The Road Of Bones (Special Edition)
Giant Electric Pea
I’ve been a fan of U.K. (Southampton) based outfit IQ for some years now, and given how much I loved their last release - 2009’s ‘Frequency’ – and the rather lengthy gap between studio releases (The band has kept fans on their toes with a couple of live albums, a live D.V.D. and a couple of anniversary reissues in the meantime), I was really looking forward to the return of the long running neo-progressive rock outfit.
Returning with their eleventh studio effort ‘The Road Of Bones’, IQ have once again produced another solid release, but one that strangely manages to disappoint as much as it does satisfy. A change within the ranks of IQ isn’t necessarily a new thing for the band, and once again, they have had a change of guard since their last visit to the studio. Vocalist Peter Nicholls and guitarist Mike Holmes are the only surviving members from the ‘Frequency’ line-up, with former members in founder/bassist Tim Esau and drummer Paul Cook returning to the fold. The only new member making their IQ debut this time around is keyboardist Neil Durant, who otherwise came from the instrumental progressive/fusion outfit Sphere3. And while the change in line-up is one of the biggest shake up’s we’ve seen between IQ releases, it has to be said that it hasn’t altered the sound of the band in any way that will have long time fans up in arms.
The first disc of this double C.D. special edition version of ‘The Road Of Bones’ is actually a conceptually based affair. The concept is centred on the point of view from a serial killer on a murder spree. It’s a dark theme, and not surprisingly, that translates atmospherically through to the music accompanying the opening track ‘From The Outside In’. Starting out with atmospheric keyboards and a sample from Bela Lugosi, the song soon falls into a thick guitar/bass driven groove alongside Nicholls’ distinctive melodic vocals. Overall, the song is a darker and heavier take on the familiar IQ sound, which works quite well for the band. However, it has to be said that the stripped back song writing approach does mean that the song does lack a little variation, which does have a tendency to make the song drag a little longer than it should.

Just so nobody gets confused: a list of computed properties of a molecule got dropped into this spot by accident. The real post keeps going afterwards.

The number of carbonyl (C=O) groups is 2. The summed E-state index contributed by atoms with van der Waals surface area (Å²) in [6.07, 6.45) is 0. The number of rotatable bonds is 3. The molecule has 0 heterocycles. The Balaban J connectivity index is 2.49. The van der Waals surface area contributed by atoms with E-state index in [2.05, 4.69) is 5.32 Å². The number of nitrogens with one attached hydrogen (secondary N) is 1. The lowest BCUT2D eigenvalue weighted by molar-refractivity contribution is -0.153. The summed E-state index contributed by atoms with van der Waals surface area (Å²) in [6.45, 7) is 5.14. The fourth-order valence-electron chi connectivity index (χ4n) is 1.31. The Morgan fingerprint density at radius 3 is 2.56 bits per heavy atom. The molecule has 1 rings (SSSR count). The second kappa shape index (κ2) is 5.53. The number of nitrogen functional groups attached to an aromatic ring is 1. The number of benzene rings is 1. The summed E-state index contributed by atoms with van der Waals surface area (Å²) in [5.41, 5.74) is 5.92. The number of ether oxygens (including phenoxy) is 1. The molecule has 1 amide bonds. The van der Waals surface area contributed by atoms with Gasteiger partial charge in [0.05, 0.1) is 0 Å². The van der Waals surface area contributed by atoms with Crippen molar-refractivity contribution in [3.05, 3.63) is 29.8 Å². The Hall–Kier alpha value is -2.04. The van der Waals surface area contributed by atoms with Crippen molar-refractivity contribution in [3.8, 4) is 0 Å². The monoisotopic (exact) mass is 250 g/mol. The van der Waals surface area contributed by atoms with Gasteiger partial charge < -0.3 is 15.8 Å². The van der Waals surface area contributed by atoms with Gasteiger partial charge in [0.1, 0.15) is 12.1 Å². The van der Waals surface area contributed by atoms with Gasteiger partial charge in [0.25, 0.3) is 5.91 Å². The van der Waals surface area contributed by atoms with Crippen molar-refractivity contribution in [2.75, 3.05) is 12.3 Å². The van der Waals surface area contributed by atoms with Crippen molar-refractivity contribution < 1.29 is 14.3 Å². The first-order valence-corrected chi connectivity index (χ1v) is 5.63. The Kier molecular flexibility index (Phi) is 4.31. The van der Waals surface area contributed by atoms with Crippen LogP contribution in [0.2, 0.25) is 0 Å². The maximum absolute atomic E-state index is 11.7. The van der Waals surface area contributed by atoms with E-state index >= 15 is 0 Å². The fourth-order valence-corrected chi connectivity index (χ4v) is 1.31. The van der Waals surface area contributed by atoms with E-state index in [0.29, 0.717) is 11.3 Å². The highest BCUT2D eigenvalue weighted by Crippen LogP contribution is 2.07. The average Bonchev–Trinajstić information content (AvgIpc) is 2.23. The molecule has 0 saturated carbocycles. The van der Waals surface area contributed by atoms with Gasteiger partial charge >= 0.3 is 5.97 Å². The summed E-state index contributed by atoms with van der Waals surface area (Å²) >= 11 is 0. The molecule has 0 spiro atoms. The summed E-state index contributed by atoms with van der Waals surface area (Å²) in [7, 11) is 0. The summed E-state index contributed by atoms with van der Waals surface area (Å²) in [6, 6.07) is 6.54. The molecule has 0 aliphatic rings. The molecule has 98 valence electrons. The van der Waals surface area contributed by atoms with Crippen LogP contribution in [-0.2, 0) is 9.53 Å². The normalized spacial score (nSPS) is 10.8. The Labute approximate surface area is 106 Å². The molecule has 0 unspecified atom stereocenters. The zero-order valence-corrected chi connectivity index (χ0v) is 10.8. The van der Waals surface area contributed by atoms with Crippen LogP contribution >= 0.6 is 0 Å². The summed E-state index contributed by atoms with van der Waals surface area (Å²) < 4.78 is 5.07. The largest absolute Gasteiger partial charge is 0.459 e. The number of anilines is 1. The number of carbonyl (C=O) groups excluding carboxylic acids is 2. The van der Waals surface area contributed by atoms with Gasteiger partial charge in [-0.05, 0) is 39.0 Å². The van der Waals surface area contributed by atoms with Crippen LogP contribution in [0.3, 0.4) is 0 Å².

Next up is the title track ‘The Road Of Bones’, which not unlike the opener, begins with a fairly gentle No-Man like intro with Nicholls backed with some haunting keyboards. It takes a while for the song’s brooding vibe to build up, but when it does (Around the six minute mark); it does in a huge way. But as good as the song is it’s the same issues that plagued the opener that can be found at fault here. The song is a little on the long side, and the changes in tempo are minimal, which gives the impression that the band has stripped things back a little too much at times.
Clocking in at just a touch over the nineteen minute mark, there’s no denying that ‘Without Walls’ is the big centrepiece of the album. Unlike the two former tracks, IQ do mix things up here, with shades of latter era Genesis heard in the beginning, before delving into heavier terrain in the middle section. Holmes really stands out with his guitar work throughout the song (Bringing to the fore his Steve Hackett influences), while Durant’s diverse array of keyboard sounds gives the song plenty of diverse sounds. Although far from a perfect track (The song doesn’t seem to flow all the time, and it’s still a touch too long for its own good), it’s certainly one of the album’s stronger moments.
‘Ocean’ provides a bit of a breather towards the tail end of the album, and brings to mind ‘Closer’ from their last album, albeit with the full band backing Nicholls’ emotive voice, and perhaps not as memorable on the melody front.